Summer is in full-swing! All those BBQ’s, picnics, and beach days mean lots of overexposure to the sun’s harmful rays, which can lead to a major summer-bummer: sun damage.
After years of soaking up the sun, it is not uncommon develop dark “sun spots” on your face, chest, shoulders, etc. Those pesky spots are caused by hyperpigmentation, and can be quite difficult to get rid of.
What is hyperpigmentation and how can you treat it? Keep reading to find out more!
What is hyperpigmentation?
Hyperpigmentation refers to darkening patches of skin that are caused by an increased production of melanin (the cells that give skin it’s color). Hyperpigmentation can be localized to small areas (like small sun spots), or can affect entire areas, such as the face (like Melasma).
What causes hyperpigmentation?
Excess sun exposure is the most common cause for hyperpigmentation.
Sun exposure actually stimulates the body to produce melanin which is why you get a tan. As the body ages, the distribution of pigmentation cells in the body becomes less regulated, and as sun damage sets in, those cells (melanocytes) become less uniformly distributed in the skin. This leads to dots and spots (aka hyperpigmentation) instead of a uniform color.
Hyperpigmentation can also be caused by skin irritation from certain medications (antibiotics, the Pill, Retin A, etc) , pigmentation disorders like melasma, hormone fluctuations, or even by using laser treatments in people with darker skin types.
Is hyperpigmenation harmful?
Hyperpigmentation itself is not necessarily harmful, but it is extremely important to keep a close eye on any changes in your skin.
Sometimes, those dark sun spots can be pre-cancerous, so it is a good idea to have a dermatologist or plastic surgeon check them out. Hyperpigmentation can also be related to certain medical conditions, (diabetes, hormone deficiencies, pregnancy, and certain fungal infections), so it’s always a good idea get regular check ups with your primary care doctor if you develop new changes in your skin’s tone and texture.
How do you treat hyperpigmentation?
Stay out of the sun!
Since that’s not always that practical (or fun!), using a good sunscreen with at least an SPF of 30 is the best way to prevent hyperpigmentation. I like Neutrogena’s Ultra Sheer Dry-Touch Sunblock SPF 55, because its lightweight and easy to wear every day. You can also protect your skin with clothing, hats, and umbrellas to minimize the amount of rays that reach your skin.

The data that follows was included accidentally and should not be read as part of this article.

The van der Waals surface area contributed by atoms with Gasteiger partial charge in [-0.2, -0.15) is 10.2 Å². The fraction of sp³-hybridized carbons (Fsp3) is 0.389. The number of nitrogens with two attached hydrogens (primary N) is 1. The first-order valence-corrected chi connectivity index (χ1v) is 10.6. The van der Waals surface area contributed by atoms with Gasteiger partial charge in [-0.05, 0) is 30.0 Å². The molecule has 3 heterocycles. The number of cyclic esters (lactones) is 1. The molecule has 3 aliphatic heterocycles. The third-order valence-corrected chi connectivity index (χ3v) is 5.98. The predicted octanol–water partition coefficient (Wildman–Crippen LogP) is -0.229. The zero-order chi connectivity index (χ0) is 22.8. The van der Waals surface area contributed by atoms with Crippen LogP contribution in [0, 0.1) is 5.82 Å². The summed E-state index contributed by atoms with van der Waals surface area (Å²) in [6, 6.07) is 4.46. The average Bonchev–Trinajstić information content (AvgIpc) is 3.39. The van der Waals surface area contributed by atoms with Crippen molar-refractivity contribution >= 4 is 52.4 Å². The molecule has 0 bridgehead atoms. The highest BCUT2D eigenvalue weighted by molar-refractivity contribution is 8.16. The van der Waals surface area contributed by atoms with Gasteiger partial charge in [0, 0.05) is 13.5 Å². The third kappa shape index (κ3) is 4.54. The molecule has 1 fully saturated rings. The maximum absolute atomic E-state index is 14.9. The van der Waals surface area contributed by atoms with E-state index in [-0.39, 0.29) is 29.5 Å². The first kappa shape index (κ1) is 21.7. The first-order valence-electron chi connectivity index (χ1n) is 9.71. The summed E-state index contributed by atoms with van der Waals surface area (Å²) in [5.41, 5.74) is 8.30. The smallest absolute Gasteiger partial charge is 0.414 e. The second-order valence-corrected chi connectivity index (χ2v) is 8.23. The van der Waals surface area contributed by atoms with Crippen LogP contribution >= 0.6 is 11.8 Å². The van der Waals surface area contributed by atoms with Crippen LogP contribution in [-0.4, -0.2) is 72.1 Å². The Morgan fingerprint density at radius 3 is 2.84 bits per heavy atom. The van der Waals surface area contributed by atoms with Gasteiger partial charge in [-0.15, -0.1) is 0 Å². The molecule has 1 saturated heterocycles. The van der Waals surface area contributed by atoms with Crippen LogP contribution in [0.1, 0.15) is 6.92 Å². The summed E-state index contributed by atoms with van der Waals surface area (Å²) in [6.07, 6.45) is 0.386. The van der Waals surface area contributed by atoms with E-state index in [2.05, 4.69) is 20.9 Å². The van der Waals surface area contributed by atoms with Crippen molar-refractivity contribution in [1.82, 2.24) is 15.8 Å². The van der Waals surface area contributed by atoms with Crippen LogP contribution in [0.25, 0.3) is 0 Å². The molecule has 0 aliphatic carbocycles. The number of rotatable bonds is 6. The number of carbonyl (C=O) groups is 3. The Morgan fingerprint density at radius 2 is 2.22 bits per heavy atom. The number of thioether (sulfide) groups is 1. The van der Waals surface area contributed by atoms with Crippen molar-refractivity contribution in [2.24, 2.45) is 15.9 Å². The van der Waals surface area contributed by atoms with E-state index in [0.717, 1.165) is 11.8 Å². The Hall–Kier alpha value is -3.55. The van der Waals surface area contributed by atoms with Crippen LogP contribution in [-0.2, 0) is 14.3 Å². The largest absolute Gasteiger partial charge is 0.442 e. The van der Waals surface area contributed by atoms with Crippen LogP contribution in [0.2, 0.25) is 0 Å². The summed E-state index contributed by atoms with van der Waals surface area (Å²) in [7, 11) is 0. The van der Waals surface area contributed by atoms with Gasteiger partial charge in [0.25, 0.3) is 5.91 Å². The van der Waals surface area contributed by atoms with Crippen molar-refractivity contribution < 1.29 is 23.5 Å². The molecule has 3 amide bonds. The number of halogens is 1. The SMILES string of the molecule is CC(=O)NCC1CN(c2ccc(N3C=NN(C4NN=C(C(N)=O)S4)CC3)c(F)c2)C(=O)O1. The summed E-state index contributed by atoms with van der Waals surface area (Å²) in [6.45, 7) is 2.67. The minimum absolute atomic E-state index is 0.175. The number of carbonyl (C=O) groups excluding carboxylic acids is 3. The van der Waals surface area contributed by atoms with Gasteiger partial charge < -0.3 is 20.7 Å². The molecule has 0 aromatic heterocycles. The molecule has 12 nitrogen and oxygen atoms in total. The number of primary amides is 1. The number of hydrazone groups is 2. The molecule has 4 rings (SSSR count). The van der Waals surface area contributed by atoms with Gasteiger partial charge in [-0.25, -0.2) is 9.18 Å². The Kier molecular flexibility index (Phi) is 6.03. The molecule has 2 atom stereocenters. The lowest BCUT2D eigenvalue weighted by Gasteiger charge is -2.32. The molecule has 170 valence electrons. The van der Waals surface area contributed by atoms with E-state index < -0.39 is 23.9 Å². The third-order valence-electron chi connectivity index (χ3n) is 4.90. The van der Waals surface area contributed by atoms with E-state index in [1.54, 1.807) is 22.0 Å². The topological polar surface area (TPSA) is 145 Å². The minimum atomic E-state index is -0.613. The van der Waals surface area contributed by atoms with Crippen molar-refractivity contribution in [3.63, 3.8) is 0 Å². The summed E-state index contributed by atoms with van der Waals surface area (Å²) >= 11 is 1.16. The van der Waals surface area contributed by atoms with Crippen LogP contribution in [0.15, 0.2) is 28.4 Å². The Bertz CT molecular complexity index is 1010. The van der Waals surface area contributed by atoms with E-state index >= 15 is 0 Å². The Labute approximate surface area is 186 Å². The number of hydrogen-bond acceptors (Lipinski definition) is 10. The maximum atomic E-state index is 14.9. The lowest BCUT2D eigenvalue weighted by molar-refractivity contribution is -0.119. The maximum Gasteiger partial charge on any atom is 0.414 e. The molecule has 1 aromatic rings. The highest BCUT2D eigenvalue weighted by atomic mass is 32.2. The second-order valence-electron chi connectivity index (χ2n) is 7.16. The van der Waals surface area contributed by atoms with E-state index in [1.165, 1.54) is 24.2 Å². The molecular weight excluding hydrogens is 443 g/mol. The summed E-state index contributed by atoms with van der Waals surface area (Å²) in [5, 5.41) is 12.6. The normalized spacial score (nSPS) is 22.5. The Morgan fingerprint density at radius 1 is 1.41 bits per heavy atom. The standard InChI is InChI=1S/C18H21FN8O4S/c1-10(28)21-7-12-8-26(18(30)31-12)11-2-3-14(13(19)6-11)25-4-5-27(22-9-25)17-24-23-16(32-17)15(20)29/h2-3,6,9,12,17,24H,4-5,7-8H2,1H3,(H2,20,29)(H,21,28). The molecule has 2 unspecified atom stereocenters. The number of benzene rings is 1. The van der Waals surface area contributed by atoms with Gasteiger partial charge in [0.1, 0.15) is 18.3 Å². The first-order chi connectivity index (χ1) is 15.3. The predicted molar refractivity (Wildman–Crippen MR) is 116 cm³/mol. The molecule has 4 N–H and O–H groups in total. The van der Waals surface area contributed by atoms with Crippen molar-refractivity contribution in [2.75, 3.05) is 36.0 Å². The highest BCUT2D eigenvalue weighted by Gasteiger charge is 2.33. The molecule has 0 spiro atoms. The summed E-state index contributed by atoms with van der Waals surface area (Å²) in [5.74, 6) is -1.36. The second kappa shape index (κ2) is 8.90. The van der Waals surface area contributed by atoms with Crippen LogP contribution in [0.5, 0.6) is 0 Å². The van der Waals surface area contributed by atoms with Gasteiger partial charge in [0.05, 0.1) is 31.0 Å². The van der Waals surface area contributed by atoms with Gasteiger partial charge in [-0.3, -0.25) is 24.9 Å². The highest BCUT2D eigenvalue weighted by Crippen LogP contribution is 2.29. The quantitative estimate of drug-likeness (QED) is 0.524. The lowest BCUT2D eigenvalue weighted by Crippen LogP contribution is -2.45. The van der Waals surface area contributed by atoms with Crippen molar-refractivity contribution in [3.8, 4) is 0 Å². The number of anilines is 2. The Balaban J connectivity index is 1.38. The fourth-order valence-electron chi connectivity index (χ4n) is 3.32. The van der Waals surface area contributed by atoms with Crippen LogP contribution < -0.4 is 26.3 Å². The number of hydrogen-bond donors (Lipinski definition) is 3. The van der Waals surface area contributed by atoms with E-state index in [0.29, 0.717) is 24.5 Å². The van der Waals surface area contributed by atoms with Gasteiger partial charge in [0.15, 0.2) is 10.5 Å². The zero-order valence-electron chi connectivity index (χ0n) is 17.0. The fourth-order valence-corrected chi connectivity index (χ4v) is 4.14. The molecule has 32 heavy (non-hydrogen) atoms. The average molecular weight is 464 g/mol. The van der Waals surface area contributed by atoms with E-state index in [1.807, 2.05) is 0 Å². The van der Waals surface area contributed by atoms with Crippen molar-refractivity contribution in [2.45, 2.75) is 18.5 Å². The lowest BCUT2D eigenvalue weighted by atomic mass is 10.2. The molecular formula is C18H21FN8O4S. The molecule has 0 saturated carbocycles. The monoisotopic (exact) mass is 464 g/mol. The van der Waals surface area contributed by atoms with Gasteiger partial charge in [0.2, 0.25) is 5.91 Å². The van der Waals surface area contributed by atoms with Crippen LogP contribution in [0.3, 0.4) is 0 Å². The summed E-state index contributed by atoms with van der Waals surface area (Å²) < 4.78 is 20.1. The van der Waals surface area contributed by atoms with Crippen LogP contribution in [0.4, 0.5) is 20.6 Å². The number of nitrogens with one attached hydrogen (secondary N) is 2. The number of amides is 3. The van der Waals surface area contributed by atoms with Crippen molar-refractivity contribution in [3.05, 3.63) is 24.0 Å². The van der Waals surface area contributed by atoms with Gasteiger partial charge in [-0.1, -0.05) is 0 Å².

If you already have sun spots, there are treatments available. Keep in mind that the damage didn’t happen overnight, and neither will reversing it. Plan on a few months of using regular use of lotions, serums, and other treatments before noticing a result.
There are many choices on the market for treating hyperpigmentation, so it’s important to know what works. Look for products that use hydroquinone, kojic acid, alpha hydroxy acids (glycolic acid), azelic acid, ascorbic acids, or tretinoin. I find that a combination of targeted ingredients helps reduce spots more effectively than one ingredient alone. Most “spot treatments” and skin lightening products available over-the-counter do not have any of the known skin lightening ingredients, so make sure to check the labels! Murad Age Spot and Pigment Lightening Gel has both glycolic acid and 2% hydroquinone to help exfoliate and treat areas of hyperpigmentation (Sephora, $60). Products available from a doctors office have stonger concentrations of these skin lightening ingredients, so its always a good idea to see what your Plastic Surgeon or Dermatologist recomment. It is also extremely important to use a high SPF in conjunction with the use of any treatments!
At Manhattan Aesthetic Surgery, we offer a series of MAS Magnifique facials for hyperpigmentation using professional grade concentrations of glycolic acid, kojic acid, and azelic acid (not available over the counter or at Day Spas). For the best results, we recommend a series of 3 treatments with use of our Sunspot Series Skincare packages with a Skin Lightening Serum in between treatments.
For more information about treating hyperpigmentation, schedule an appointment with the MAS team at http://www.ManhattanAestheticSurgery.com or give me a call at 917-703-7069. We love to answer your questions and help you stay well-educated on looking and feeling your best!
Shea Slaymaker, PA-C
Physician Assistant, Beauty Expert
Manhattan Aesthetic Surgery